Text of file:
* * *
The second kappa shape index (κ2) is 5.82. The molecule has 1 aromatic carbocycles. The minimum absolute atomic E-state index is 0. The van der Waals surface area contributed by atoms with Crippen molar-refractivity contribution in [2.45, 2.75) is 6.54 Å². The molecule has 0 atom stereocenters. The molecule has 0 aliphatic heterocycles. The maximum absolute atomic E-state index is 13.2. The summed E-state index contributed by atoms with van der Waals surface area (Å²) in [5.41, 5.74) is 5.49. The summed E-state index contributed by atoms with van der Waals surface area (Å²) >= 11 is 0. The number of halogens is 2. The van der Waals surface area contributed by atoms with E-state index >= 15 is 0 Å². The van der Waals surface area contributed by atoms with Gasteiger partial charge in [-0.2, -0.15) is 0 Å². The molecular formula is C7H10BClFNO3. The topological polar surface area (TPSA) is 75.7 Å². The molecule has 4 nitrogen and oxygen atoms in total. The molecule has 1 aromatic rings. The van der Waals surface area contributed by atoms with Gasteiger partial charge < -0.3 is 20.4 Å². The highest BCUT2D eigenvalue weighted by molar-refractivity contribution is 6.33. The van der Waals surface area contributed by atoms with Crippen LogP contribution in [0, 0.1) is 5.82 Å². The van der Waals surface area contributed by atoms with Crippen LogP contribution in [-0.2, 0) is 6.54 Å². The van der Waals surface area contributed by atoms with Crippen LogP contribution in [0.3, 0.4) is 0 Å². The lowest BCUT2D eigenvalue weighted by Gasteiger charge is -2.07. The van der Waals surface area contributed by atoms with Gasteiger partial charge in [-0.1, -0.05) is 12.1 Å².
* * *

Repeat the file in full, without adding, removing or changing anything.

The second kappa shape index (κ2) is 5.82. The molecule has 1 aromatic carbocycles. The minimum absolute atomic E-state index is 0. The van der Waals surface area contributed by atoms with Crippen molar-refractivity contribution in [2.45, 2.75) is 6.54 Å². The molecule has 0 atom stereocenters. The molecule has 0 aliphatic heterocycles. The maximum absolute atomic E-state index is 13.2. The summed E-state index contributed by atoms with van der Waals surface area (Å²) in [5.41, 5.74) is 5.49. The summed E-state index contributed by atoms with van der Waals surface area (Å²) >= 11 is 0. The number of halogens is 2. The van der Waals surface area contributed by atoms with E-state index >= 15 is 0 Å². The van der Waals surface area contributed by atoms with Gasteiger partial charge in [-0.2, -0.15) is 0 Å². The molecular formula is C7H10BClFNO3. The topological polar surface area (TPSA) is 75.7 Å². The molecule has 4 nitrogen and oxygen atoms in total. The molecule has 1 aromatic rings. The van der Waals surface area contributed by atoms with Gasteiger partial charge < -0.3 is 20.4 Å². The highest BCUT2D eigenvalue weighted by molar-refractivity contribution is 6.33. The van der Waals surface area contributed by atoms with Crippen LogP contribution in [0, 0.1) is 5.82 Å². The van der Waals surface area contributed by atoms with Crippen LogP contribution in [-0.2, 0) is 6.54 Å². The van der Waals surface area contributed by atoms with Crippen LogP contribution in [0.3, 0.4) is 0 Å². The lowest BCUT2D eigenvalue weighted by Gasteiger charge is -2.07. The van der Waals surface area contributed by atoms with Gasteiger partial charge in [-0.1, -0.05) is 12.1 Å².